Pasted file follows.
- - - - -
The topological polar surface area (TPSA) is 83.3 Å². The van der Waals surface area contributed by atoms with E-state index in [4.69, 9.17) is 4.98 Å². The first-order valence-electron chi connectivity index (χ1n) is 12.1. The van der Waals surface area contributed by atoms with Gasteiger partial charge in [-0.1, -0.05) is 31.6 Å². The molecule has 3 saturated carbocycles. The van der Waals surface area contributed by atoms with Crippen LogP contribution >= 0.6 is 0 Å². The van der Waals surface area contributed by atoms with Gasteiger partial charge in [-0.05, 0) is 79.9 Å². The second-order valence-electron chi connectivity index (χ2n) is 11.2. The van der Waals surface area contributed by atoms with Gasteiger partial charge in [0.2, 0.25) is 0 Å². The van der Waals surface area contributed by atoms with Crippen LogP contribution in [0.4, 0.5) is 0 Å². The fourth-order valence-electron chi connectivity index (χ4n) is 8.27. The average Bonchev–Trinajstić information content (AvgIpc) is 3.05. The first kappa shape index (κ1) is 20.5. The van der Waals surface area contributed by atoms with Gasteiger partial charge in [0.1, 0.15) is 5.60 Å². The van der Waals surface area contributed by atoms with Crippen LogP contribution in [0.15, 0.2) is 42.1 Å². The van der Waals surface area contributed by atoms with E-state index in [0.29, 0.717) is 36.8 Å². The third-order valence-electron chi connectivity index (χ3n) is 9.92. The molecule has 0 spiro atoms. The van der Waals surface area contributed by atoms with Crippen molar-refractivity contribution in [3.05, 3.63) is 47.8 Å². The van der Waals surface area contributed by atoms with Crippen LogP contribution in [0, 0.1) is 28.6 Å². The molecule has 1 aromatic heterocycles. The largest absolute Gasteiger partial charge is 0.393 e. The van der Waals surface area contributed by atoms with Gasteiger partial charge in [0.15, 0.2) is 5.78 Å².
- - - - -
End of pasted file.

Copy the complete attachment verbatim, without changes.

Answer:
The topological polar surface area (TPSA) is 83.3 Å². The van der Waals surface area contributed by atoms with E-state index in [4.69, 9.17) is 4.98 Å². The first-order valence-electron chi connectivity index (χ1n) is 12.1. The van der Waals surface area contributed by atoms with Gasteiger partial charge in [-0.1, -0.05) is 31.6 Å². The molecule has 3 saturated carbocycles. The van der Waals surface area contributed by atoms with Crippen LogP contribution >= 0.6 is 0 Å². The van der Waals surface area contributed by atoms with Gasteiger partial charge in [-0.05, 0) is 79.9 Å². The second-order valence-electron chi connectivity index (χ2n) is 11.2. The van der Waals surface area contributed by atoms with Gasteiger partial charge in [0.2, 0.25) is 0 Å². The van der Waals surface area contributed by atoms with Crippen LogP contribution in [0.4, 0.5) is 0 Å². The fourth-order valence-electron chi connectivity index (χ4n) is 8.27. The average Bonchev–Trinajstić information content (AvgIpc) is 3.05. The first kappa shape index (κ1) is 20.5. The van der Waals surface area contributed by atoms with Gasteiger partial charge in [0.1, 0.15) is 5.60 Å². The van der Waals surface area contributed by atoms with Crippen LogP contribution in [0.15, 0.2) is 42.1 Å². The van der Waals surface area contributed by atoms with E-state index in [0.29, 0.717) is 36.8 Å². The third-order valence-electron chi connectivity index (χ3n) is 9.92. The molecule has 0 spiro atoms. The van der Waals surface area contributed by atoms with Crippen molar-refractivity contribution in [3.05, 3.63) is 47.8 Å². The van der Waals surface area contributed by atoms with Crippen LogP contribution in [0, 0.1) is 28.6 Å². The molecule has 1 aromatic heterocycles. The largest absolute Gasteiger partial charge is 0.393 e. The van der Waals surface area contributed by atoms with Gasteiger partial charge in [0.15, 0.2) is 5.78 Å².